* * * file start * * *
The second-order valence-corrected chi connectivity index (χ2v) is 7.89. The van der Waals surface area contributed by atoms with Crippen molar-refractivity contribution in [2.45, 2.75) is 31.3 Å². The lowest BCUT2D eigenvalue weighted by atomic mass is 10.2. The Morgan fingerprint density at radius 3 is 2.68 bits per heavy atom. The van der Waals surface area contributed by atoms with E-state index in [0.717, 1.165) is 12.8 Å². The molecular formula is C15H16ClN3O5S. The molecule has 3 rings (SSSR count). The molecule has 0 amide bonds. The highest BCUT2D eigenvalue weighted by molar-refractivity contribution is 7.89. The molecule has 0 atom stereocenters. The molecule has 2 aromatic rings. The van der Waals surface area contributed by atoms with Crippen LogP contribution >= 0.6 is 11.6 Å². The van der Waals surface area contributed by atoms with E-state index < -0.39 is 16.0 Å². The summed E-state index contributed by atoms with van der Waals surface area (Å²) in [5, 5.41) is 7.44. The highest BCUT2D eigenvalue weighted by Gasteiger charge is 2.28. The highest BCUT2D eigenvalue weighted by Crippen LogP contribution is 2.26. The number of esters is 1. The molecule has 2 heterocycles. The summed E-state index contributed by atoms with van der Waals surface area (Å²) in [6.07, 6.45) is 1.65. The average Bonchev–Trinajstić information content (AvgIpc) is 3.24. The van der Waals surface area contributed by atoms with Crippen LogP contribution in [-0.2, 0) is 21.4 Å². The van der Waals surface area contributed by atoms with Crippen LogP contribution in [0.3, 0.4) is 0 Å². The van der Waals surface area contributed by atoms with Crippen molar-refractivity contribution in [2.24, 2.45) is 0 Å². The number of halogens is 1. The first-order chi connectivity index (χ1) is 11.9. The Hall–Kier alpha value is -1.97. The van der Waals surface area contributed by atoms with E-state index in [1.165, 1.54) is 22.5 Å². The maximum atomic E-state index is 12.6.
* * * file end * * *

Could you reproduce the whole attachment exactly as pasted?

The second-order valence-corrected chi connectivity index (χ2v) is 7.89. The van der Waals surface area contributed by atoms with Crippen molar-refractivity contribution in [2.45, 2.75) is 31.3 Å². The lowest BCUT2D eigenvalue weighted by atomic mass is 10.2. The Morgan fingerprint density at radius 3 is 2.68 bits per heavy atom. The van der Waals surface area contributed by atoms with E-state index in [0.717, 1.165) is 12.8 Å². The molecular formula is C15H16ClN3O5S. The molecule has 3 rings (SSSR count). The molecule has 0 amide bonds. The highest BCUT2D eigenvalue weighted by molar-refractivity contribution is 7.89. The molecule has 0 atom stereocenters. The molecule has 2 aromatic rings. The van der Waals surface area contributed by atoms with Crippen LogP contribution >= 0.6 is 11.6 Å². The van der Waals surface area contributed by atoms with E-state index < -0.39 is 16.0 Å². The summed E-state index contributed by atoms with van der Waals surface area (Å²) in [5, 5.41) is 7.44. The highest BCUT2D eigenvalue weighted by Gasteiger charge is 2.28. The highest BCUT2D eigenvalue weighted by Crippen LogP contribution is 2.26. The number of esters is 1. The molecule has 2 heterocycles. The summed E-state index contributed by atoms with van der Waals surface area (Å²) in [6.07, 6.45) is 1.65. The average Bonchev–Trinajstić information content (AvgIpc) is 3.24. The van der Waals surface area contributed by atoms with Crippen LogP contribution in [-0.2, 0) is 21.4 Å². The van der Waals surface area contributed by atoms with Crippen LogP contribution in [0.3, 0.4) is 0 Å². The van der Waals surface area contributed by atoms with Crippen molar-refractivity contribution in [2.24, 2.45) is 0 Å². The number of halogens is 1. The first-order chi connectivity index (χ1) is 11.9. The Hall–Kier alpha value is -1.97. The van der Waals surface area contributed by atoms with E-state index in [1.165, 1.54) is 22.5 Å². The maximum atomic E-state index is 12.6.